The performances are over, but somehow the collaboration between AXIS, inkBoat, Joan and Dohee has not left my life. I still have an acute muscle memory for some of the newer moves and positions. Some movements have become expressions in my daily life. ODD has changed my understanding of performance: I am accustomed to talking about process as the way in which we make pieces. Then, there’s the actual performance. Dancing before an audience starts a new process, of development and growth within the piece. I am not used to that growth infusing my off-stage out-of-studio life.
Then again, if any piece were to resonate deeply in my body, it would have been ODD. When I saw the pictures, the terrain of bodies and ground were familiar. They were provocative realizations of a landscape I had first encountered studying Old Norse-Icelandic language and literature. It is not surprising to me that I still find myself singing excerpts of Joan and Dohee’s music; their collaboration was not an accompaniment to the movement; it was as essential an element of our performative landscape as the movement. I would listen to them, waiting, accelerating, slowing, hovering, driving until somehow, silently, we mutually recognized that we were ready to take the next step together. I feel their music rising sometimes as I stretch out a hand; I smile at myself. The performance is over, but the piece has not yet gone.
I am glad there’s something left. Many of the creative processes I have been in have required improvisation; we have improvised movement and I have come to understand it as the movement takes root in my body. This time, we often had a known concept to work from — realize bird, rock, find cloud in your movement. I would often feel that I would never succeed. I could create movement, but I was not always convinced that I could communicate. Shinichi would say that these were lifelong endeavours–processes–but I could feel the approaching date of performance. I did not know how I would actually do what I was supposed to.
I was supported by the process itself and the people in the process. Our movement came in a variety of ways. Sometimes, we would stare down at a painting or series of paintings. We were not so much looking for inspiration but looking for things that appealed, intrigued, disgusted or, perhaps more simply, drew us in. We would cross the boundary from the grey marley to the black marley. In that clearly defined space, we would find shapes, movement, and states that were in many ways our readings of the paintings. We worked often without music, but there were many days when Joan would sit and improvise with us. Sometimes, we would dance first and then hear the music. Sometimes, we would listen first and then dance. My favourite moments were when we would just start together with no one knowing what would happen.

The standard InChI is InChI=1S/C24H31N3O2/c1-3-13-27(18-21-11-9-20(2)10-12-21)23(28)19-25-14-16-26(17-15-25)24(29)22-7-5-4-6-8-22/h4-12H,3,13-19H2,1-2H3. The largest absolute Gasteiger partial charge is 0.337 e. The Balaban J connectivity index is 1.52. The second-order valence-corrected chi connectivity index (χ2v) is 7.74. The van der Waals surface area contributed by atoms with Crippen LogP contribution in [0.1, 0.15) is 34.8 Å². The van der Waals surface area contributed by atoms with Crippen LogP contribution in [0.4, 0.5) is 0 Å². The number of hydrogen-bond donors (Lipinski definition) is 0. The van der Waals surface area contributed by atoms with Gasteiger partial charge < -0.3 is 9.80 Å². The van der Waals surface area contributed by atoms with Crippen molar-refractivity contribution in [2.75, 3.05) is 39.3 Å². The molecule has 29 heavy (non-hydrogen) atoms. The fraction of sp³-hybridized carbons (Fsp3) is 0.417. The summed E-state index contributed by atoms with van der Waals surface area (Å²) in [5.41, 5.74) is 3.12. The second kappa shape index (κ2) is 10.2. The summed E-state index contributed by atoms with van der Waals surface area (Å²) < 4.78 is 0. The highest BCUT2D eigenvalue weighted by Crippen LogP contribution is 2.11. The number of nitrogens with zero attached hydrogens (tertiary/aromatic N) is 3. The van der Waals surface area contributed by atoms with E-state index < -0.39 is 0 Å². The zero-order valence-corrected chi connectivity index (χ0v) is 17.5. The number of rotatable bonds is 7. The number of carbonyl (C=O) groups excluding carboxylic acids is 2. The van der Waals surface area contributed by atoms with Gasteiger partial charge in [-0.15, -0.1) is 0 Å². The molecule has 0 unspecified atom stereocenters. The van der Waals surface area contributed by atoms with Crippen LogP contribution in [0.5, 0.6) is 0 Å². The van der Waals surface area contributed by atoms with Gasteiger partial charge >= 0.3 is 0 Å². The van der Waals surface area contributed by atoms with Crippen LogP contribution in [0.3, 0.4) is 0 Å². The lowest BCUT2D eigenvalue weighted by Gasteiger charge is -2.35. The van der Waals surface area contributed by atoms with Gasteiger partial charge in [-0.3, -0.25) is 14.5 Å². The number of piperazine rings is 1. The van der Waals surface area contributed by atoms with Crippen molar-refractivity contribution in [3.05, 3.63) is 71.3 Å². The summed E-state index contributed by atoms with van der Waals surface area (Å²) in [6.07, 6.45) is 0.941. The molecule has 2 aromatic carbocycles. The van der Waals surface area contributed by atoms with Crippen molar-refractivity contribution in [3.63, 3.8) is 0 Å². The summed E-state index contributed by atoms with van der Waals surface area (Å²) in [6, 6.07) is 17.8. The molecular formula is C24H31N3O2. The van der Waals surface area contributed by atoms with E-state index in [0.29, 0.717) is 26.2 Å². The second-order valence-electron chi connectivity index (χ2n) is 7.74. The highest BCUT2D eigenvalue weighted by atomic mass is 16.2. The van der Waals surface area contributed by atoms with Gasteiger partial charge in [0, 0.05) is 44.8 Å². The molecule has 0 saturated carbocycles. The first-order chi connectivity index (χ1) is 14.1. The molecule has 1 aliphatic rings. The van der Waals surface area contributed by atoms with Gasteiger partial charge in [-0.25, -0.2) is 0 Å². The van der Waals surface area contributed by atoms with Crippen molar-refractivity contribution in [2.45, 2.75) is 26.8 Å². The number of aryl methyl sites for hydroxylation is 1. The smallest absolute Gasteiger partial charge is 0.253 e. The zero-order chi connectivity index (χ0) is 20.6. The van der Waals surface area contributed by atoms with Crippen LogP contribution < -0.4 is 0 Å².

The process was both exhausting and exhilarating. A high point was the first time I saw movement coalescing into the section we would later know as “nein.” I felt as if we were looking at the surface of deep water: you can see the ripples, but only sense the presence of the deep. A low point was the day when towards the end of rehearsal Shinichi asked us to find birds in our bodies. I recall being so exhausted that I had nothing left to give. “Bird?” All I could see was flapping wings, so I flapped my arms. (Yes, that is still a painful moment.)
As the performances drew near, I felt unready to move from “exploration” to “performance.” I had not been able to find the kind of surety that I call “rehearsal:” For a piece that started so much with the terrain of the paintings, I wanted more time to find personal ground. At the same time, though, I wanted to do this thing — to discover what else I had to learn from this complicated piece. My own learning curve was steep, but I also felt that with each performance the work revealed a different aspect of itself. There were different questions; I learned to feel OK with not having any answers. Now, several weeks later, I wish more than anything I could have been in the audience.